"The Christine Jorgensen Story" (1970) : the biopic of Christine Jorgensen, the first widely known person to have sex reassignment surgery.   Jorgensen was born on May 30, 1926, as George William Jorgensen.  Returning to the United States after a brief stint in the U.S. Army, Jorgensen travelled to Denmark to undergo sex reassignment surgery.  Jorgensen returned home to New York in 1953, and she was acclaimed as an instant celebrity.  She spent the next several years giving lectures as well as doing a regular nightclub act.  A frequent song in her act was titled "I Enjoy Being A Girl". The 1970 movie, which played at Toronto's Downtown Theatre, was a sensationalist biography of Christine Jorgensen.  Tag lines include "I couldn't live in a man's body", "Sex with a woman was strange and impossible", and "But I had to make it as a woman, there was no return".

The Downtown Theatre was finally closed and demolished in 1972, but not before pushing the boundaries of move advertising in downtown Toronto.

THEN : The movie poster for "The Christine Jorgensen Story" pushed the boundaries for public advertising in downtown Toronto, back in 1970.

THEN : The slightly less scandalous version of the movie poster.

Other theatres on Yonge Street stuck with simple gore.  The Coronet Theatre, at 399 Yonge Street, at Gerrard Street, opened as the Savoy in 1953, with 1,327 seats.  It showed a lot of double bills, with second rate, second run movies.  During a high point, or perhaps low point, it was showing five movies on the same bill, all for only $3.50.  It catered to the masses, and the management and ushers turned a blind eye towards any patrons bringing in their own concessions ... food, beverages of any kind, including liquor, or "anything else" that might help you zone out from the run down nature of the theatre.  One of the memorable double bills at the Coronet in the early 1970s included "Mark of the Devil" running next to "Satan's Sabbath".  Critics panned these as two of the most pointlessly violent movies ever made, both because of the level of violence and the almost complete lack of a plot.  The management of the Coronet agreed with the critics, and as a marketing ploy, handed out "barf bags" for the screening.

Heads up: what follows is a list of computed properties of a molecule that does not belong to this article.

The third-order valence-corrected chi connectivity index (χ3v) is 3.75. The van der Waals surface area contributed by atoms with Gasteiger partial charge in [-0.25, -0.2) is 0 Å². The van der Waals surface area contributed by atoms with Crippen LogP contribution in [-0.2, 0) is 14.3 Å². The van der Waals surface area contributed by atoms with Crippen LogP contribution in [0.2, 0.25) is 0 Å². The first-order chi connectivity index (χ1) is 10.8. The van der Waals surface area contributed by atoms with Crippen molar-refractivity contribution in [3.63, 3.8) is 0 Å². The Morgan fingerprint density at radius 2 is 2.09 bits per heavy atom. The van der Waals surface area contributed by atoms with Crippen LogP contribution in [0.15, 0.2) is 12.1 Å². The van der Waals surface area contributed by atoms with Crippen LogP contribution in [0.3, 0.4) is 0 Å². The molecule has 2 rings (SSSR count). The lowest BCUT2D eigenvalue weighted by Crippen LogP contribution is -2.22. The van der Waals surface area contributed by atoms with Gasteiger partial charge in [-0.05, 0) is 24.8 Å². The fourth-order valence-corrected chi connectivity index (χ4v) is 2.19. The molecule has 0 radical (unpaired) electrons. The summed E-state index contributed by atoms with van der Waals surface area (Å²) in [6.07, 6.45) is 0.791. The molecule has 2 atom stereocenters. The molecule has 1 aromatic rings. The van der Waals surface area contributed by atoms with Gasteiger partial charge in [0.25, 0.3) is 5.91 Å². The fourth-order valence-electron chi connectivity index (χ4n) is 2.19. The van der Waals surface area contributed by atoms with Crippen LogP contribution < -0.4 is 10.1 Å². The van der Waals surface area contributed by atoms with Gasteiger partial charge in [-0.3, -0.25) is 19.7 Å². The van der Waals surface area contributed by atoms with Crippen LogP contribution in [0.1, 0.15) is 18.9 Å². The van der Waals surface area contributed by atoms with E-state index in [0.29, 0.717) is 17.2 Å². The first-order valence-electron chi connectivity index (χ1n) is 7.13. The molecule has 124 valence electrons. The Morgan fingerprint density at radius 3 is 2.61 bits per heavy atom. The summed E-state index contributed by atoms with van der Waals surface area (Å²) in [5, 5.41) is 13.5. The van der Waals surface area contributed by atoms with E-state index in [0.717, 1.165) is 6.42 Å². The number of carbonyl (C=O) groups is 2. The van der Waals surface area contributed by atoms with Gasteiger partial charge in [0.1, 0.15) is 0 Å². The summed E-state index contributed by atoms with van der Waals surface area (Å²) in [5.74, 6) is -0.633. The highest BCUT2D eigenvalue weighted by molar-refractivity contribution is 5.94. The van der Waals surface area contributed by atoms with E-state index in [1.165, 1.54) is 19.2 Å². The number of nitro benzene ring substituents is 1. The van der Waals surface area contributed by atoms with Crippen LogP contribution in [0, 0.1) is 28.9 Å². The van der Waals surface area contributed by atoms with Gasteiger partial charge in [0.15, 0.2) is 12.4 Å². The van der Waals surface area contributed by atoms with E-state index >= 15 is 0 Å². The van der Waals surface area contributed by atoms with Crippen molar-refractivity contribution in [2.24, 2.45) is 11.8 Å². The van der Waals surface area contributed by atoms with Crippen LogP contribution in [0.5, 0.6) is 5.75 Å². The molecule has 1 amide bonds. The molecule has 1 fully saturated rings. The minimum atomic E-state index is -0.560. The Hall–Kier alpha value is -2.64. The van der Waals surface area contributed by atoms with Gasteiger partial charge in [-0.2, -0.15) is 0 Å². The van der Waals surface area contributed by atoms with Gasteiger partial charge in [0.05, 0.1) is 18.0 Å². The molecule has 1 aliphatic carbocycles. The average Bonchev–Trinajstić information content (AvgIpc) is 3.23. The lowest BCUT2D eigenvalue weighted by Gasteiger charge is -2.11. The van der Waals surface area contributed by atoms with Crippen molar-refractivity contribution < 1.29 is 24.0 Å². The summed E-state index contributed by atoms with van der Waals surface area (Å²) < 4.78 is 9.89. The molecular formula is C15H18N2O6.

THEN : "Mark of the Devil" was a 1970 movie that was one of the cinematic gems to play at the Coronet Theatre, at Yonge and Gerrard.  Originally a German film shot on location in Austria, it tells the story of a crazed witch hunter who terrorizes the countryside.  What it lacked in plot it made up for in shock promotion, and was rated "V for Violence", as well as promoting itself as "positively the most horrifying film ever made".  It was actually a commercial success.

But it wasn't the horror movies that gave Yonge Street it's seedy reputation.  The 1970s were a time when those in the public eye faced censorship, and you couldn't always directly express what you wanted to say.  Toronto's central drag earned a nickname as the "Yonge Street Strip", and it was definitely a double entendre.  Many down-at-the-heels vaudeville theatres had turned from the glory days of big releases, to second run movies, to the trash and violence of the drive-in genre, to pornography.  In the early 1970s, pornography was just entering its mainstream phase, at least partly due to the changing laws regarding the public display of such material.  Pornographic movies appeared almost right away, as soon as "movies" themselves were invented, but they were considered obscene, of course, and illegal.  With the advent of home cameras and projection equipment, amateur adult cinema started to appear in the 1940s, and was sometimes seen in public at members only cinema lounges.  The first legislation to make the public display of adult films legal came in 1969, and the rest was history.

It seems strange by today's standards, but in the 1970s, mainstream movie cinemas were showing full length "adult movies".  To put it in perspective, imagine going to your local multiplex today, and having a full length adult movie as an option alongside the latest installation of Harry Potter, the Twilight Saga, or whatever vehicle is currently promoting the careers of Johnny Depp or "Brangelina".  While it's true that none of the really seedy cinemas on Yonge Street were multiplexes, they were mainstream, and adult cinema was often what flickered across their screens. 

This rise in adult cinema from the late 1960s to the mid-1980s gave rise to "porn chic", otherwise referred to in some circles as "the Golden Age of Pornography".  Pornography was becoming increasingly mainstream and much more readily visible.  The adult film industry had many darker currents, including many sexually transmitted diseases that were difficult or impossible to treat, but much of that wasn't seen or acknowledged by the public.  There were those who saw this period as the next step in the "Sexual Revolution", and who welcomed the liberation that porn chic brought to traditionally conservative cities, like Toronto.  There were those who wanted to put an end to government censorship, and the idea of the government choosing what the masses could see and do for their own amusement.  Others rallied against this new liberalism. Religious groups were unanimously against it, of course.  Some other groups argued over the issue.  Some feminists argued that it was just another way to break down social barriers, while others claimed that the new adult entertainment industry exploited women.  There were three landmark adult films which, along with their principal actresses have ... almost ... made it into the popular household lexicon.